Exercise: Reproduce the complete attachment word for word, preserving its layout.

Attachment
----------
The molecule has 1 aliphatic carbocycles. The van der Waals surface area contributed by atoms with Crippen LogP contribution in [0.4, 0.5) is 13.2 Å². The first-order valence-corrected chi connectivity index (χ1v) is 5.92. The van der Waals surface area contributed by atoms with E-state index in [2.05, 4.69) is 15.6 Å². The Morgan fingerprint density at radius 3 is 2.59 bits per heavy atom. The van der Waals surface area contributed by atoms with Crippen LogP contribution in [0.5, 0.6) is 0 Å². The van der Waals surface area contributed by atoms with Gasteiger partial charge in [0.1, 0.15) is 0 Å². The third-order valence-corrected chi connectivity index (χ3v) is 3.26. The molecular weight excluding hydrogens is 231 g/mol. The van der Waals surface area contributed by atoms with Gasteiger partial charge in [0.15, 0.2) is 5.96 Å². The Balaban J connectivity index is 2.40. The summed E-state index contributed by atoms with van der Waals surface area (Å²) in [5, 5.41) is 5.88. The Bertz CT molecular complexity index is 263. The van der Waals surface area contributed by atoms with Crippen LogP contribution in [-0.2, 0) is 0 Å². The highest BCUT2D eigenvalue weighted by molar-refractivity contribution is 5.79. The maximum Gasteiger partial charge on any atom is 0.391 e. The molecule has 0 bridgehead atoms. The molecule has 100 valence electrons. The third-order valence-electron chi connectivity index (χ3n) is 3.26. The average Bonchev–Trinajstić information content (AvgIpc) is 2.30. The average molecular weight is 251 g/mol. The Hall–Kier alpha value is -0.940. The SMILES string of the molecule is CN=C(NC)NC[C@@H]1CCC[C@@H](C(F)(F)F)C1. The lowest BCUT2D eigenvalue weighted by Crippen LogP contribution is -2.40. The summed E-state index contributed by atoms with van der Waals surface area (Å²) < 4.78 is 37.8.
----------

The molecule has 1 aliphatic carbocycles. The van der Waals surface area contributed by atoms with Crippen LogP contribution in [0.4, 0.5) is 13.2 Å². The first-order valence-corrected chi connectivity index (χ1v) is 5.92. The van der Waals surface area contributed by atoms with E-state index in [2.05, 4.69) is 15.6 Å². The Morgan fingerprint density at radius 3 is 2.59 bits per heavy atom. The van der Waals surface area contributed by atoms with Crippen LogP contribution in [0.5, 0.6) is 0 Å². The van der Waals surface area contributed by atoms with Gasteiger partial charge in [0.1, 0.15) is 0 Å². The third-order valence-corrected chi connectivity index (χ3v) is 3.26. The molecular weight excluding hydrogens is 231 g/mol. The van der Waals surface area contributed by atoms with Gasteiger partial charge in [0.15, 0.2) is 5.96 Å². The Balaban J connectivity index is 2.40. The summed E-state index contributed by atoms with van der Waals surface area (Å²) in [5, 5.41) is 5.88. The Bertz CT molecular complexity index is 263. The van der Waals surface area contributed by atoms with Crippen LogP contribution in [-0.2, 0) is 0 Å². The highest BCUT2D eigenvalue weighted by molar-refractivity contribution is 5.79. The maximum Gasteiger partial charge on any atom is 0.391 e. The molecule has 0 bridgehead atoms. The molecule has 100 valence electrons. The third-order valence-electron chi connectivity index (χ3n) is 3.26. The average Bonchev–Trinajstić information content (AvgIpc) is 2.30. The average molecular weight is 251 g/mol. The Hall–Kier alpha value is -0.940. The SMILES string of the molecule is CN=C(NC)NC[C@@H]1CCC[C@@H](C(F)(F)F)C1. The lowest BCUT2D eigenvalue weighted by Crippen LogP contribution is -2.40. The summed E-state index contributed by atoms with van der Waals surface area (Å²) < 4.78 is 37.8.